Burn victim undergoes grueling recovery

THE TIMES-TRIBUNE | Kyle Wind


BLAKELY — Turia Pitt had no good choices when a wildfire trapped her in a gorge during a 100-kilometer marathon through the Australian outback.

She could run back the way she came, through shoulder-high grass that would fuel the raging flames. She could flee uphill — a route with less vegetation but a direction where fires tend to spread more quickly.

“I remember that split-second decision I had to make,” the 29-year-old said. “It wasn’t really much of a choice. I chose the hill. I started running. And when the fire finally caught me, I just remember looking down at my hands. They were both ablaze. I was screaming in sheer terror, and I remember thinking how unfair it is. I remember thinking, ‘I’m not supposed to go like this.’ ”

Ms. Pitt, a resident of Ulladulla, New South Wales, Australia, survived the September 2011 fire. On Thursday, she told employees from Musculoskeletal Transplant Foundation facilities in Jessup and other offices about her struggles and triumphs after the debilitating injuries during an appearance at Fiorelli’s in Peckville.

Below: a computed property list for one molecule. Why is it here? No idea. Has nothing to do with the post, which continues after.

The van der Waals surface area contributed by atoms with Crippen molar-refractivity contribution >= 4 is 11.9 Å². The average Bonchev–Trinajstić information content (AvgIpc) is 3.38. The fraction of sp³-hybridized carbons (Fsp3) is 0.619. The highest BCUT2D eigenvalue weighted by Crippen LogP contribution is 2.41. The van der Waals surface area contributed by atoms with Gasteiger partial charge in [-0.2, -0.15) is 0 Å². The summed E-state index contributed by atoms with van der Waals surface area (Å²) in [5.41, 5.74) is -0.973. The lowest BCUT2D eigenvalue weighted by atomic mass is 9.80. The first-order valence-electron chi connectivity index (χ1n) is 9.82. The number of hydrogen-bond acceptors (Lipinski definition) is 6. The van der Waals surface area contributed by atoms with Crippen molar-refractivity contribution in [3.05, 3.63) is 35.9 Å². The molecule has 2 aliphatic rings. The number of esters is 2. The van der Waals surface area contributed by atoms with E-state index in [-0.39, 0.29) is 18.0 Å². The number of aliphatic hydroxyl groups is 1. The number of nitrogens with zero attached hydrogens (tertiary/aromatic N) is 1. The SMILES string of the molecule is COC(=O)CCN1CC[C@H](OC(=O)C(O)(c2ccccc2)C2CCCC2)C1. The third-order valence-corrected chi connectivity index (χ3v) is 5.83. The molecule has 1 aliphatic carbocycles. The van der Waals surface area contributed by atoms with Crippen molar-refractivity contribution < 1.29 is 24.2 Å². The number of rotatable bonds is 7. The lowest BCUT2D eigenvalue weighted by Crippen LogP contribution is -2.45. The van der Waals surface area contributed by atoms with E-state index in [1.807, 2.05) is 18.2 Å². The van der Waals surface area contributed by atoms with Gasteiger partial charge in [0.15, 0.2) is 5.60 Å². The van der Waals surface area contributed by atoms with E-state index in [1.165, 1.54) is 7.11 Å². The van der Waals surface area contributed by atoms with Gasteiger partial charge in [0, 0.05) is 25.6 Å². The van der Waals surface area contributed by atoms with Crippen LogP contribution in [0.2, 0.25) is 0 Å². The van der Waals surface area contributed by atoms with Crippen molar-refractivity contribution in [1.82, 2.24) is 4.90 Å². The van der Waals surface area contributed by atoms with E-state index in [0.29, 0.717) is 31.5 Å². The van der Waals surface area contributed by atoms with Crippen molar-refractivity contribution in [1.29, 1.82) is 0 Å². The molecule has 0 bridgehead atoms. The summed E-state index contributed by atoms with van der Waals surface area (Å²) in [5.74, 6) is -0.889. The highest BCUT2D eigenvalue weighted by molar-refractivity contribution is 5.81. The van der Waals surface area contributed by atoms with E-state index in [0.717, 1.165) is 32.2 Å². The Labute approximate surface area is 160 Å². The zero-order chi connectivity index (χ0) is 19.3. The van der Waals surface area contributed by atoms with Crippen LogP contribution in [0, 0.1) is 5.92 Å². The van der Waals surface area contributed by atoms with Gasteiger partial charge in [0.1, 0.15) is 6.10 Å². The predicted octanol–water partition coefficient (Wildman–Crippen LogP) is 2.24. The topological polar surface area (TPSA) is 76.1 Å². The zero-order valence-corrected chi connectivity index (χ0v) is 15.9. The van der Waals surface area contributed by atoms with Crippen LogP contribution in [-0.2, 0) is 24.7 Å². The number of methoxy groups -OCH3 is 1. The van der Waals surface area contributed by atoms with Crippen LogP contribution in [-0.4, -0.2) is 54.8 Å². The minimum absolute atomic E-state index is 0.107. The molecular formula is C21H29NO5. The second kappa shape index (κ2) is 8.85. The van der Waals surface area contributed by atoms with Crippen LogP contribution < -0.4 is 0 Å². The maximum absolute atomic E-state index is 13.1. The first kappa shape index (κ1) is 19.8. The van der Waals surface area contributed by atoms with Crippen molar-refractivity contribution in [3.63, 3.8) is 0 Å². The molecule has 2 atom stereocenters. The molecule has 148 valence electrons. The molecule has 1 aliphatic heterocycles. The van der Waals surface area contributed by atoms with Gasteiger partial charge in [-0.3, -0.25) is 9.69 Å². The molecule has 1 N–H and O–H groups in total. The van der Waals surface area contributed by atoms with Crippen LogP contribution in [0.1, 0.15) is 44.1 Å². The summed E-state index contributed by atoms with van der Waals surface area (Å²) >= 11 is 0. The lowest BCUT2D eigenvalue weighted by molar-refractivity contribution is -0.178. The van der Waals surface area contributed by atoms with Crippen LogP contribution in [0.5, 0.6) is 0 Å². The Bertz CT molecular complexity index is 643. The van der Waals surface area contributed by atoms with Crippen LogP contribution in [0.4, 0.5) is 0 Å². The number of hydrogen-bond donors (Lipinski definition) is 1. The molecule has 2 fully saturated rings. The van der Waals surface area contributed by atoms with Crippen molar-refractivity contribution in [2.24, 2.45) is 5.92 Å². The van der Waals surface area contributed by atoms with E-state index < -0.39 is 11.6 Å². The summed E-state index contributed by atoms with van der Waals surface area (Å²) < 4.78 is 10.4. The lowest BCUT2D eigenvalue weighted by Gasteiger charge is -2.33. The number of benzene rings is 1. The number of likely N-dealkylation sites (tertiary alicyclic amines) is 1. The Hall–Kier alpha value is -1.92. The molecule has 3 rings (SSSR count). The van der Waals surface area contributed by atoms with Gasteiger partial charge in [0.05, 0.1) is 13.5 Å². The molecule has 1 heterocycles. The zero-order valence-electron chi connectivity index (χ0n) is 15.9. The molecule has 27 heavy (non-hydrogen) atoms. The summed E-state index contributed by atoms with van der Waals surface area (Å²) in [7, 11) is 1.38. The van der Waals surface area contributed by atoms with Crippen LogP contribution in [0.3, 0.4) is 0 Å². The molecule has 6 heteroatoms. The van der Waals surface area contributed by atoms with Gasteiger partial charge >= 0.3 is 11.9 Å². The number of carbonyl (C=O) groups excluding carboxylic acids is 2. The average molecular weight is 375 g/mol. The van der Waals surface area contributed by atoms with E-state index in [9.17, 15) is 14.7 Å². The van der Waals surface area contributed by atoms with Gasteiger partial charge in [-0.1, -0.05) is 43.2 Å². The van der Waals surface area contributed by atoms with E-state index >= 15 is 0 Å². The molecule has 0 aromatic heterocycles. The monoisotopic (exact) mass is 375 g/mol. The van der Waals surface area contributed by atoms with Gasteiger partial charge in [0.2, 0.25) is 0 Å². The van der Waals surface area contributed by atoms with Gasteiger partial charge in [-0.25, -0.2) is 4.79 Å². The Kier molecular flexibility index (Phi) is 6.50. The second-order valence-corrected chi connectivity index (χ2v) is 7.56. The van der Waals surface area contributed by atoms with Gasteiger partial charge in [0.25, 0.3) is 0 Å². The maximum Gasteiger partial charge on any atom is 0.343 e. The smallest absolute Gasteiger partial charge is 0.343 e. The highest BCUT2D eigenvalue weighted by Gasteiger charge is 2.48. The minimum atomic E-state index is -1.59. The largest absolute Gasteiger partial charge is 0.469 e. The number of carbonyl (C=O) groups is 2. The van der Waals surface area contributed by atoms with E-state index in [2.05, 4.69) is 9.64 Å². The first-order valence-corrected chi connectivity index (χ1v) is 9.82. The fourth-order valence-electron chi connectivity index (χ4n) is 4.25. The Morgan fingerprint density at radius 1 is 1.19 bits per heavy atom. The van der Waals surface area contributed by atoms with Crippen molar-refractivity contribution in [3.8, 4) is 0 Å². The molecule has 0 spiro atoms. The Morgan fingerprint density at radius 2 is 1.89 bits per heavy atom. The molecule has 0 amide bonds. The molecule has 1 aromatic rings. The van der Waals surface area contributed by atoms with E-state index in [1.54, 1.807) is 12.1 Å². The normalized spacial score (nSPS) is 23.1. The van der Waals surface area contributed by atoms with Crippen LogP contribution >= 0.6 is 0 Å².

Difficult recovery

The out-of-control brush fire seared 65 percent of the model, fitness-enthusiast and mining engineer’s body. Doctors needed to amputate seven fingers and induce a coma to keep Ms. Pitt alive. She also needed skin grafts, but the country’s supply of donations was depleted.

The Musculoskeletal Transplant Foundation sent 100 grafts to Australia, with donors coming from the Philadelphia area, along with New York, Illinois, Wisconsin, Minnesota and Washington, said George Herrera, vice president of donor services. Continue reading


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